There is a growing buzzword in the medical industry, and it is oncology rehabilitation.
There is a growing buzzword in the medical industry, and it is oncology rehabilitation. What is it? How can it help? How do you get it?
Surprisingly, rehabilitation services focused on physical, occupational, and speech therapies for oncology patients are not new. In fact, resources for oncology rehabilitation have been in place since 1971, as a result of the passage of the National Cancer Act. The main objective of the National Cancer Act is to allocate funds for the development of training, demonstration, and research projects in oncology rehabilitation.
When rehabilitative medicine is discussed, the focus is typically directed toward medical issues such as cerebral vascular attack (CVA/Stroke), spinal cord injury, multi-organ trauma or large bone fractures such as femur fractures. If we expand our preconceived ideas about what type of health event requires rehabilitation services, we begin to appreciate how rehabilitative medicine produces desirable outcomes over very different health events.
Nearly every FDA-approved cancer treatment available on the market today may produce a wide range of side effects, including: fatigue, neuropathy (numbness and tingling in the hands and/or feet), pain, damage to major organs/systems of the body not associated with cancer, mental fog or chemo brain, nauseas/vomiting, changes in sex drive, decrease in bone density, and psychosocial/emotion tolls. Given this information, it begins to make sense that after a person undergoes treatment for any number of different forms of cancer, it would be ideal to consult with a team of experienced rehabilitation healthcare professionals to continue care on the other side of treatment.
When making the sincere, life-altering decision to choose chemotherapy, radiation, and/or surgery as the best option for oneself, it is important to also plan ahead and seek out a team that knows the latest evidence-based care techniques to maximize recovery from the interventions.
So, if these services have been in place for over 40 years now, why is it that so many oncology patients have not received information about post- or pre-treatment rehabilitation services?
There is no one answer to this question; however, in my own experience as a rehabilitation liaison, some of the most common reasons are as follows:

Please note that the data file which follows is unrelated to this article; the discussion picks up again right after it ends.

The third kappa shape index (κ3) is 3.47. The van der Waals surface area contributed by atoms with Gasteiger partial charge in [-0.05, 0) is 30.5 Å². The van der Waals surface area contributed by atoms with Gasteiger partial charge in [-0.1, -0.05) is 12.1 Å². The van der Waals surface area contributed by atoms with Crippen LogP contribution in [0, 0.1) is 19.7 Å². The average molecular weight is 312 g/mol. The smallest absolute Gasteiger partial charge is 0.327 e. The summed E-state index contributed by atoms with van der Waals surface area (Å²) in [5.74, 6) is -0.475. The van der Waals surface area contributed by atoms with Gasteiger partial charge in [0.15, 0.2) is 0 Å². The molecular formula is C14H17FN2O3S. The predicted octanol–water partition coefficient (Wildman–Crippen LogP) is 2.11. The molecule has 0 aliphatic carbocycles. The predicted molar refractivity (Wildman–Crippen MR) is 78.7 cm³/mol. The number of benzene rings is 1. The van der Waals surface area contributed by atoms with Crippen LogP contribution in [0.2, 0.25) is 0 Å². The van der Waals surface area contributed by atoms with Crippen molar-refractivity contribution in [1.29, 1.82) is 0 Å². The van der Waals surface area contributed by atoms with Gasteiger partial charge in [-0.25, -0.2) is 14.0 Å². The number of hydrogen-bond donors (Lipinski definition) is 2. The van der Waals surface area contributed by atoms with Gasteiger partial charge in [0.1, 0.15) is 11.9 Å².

1. When diagnosed with cancer, most interventions are felt to be needed immediately, and adequate time for planning and question/answer dialogue is not available
2. Most people do not know to ask questions or what to ask or how to ask
3. The focus of the healthcare team was on curing the disease, not so much the survivorship or the aftermath. As a side note, it appears that the oncology community is starting to focus more on quality of life post interventions.
4. Oncology rehabilitation is not a standard practice with oncology interventions
Moving forward, how can we collectively better help the people who have been diagnosed with cancer and have chosen to undergo conventional treatment?
The best and most direct way is to facilitate open and honest discussions between patients and healthcare professionals about the plan of care including what to expect before, during, and after treatment. This requires both personal responsibility and integrity along with a strong support system. Cancer can be a dramatically life-altering disease, and the results of the interventions patients choose have both immediate and lasting effects on their lives, as well as the lives of their family, friends, and community.
Patients should be encouraged to ask about expected quality of life after treatment, and what the oncology team has planned for their continued care. This is one of the most important discussions they can have, and they should feel well informed and comfortable with the plan.
DeLisa, JA. A history of cancer rehabilitation. Cancer. 2001;92(suppl 4):970—974.
Healthline Editorial Team. The Side Effects of Chemotherapy on the Body. 2014.
National Cancer Institute. National Cancer Act of 1971 (
Senate Bill 1828). Washington DC: U.S. Government Printing Office.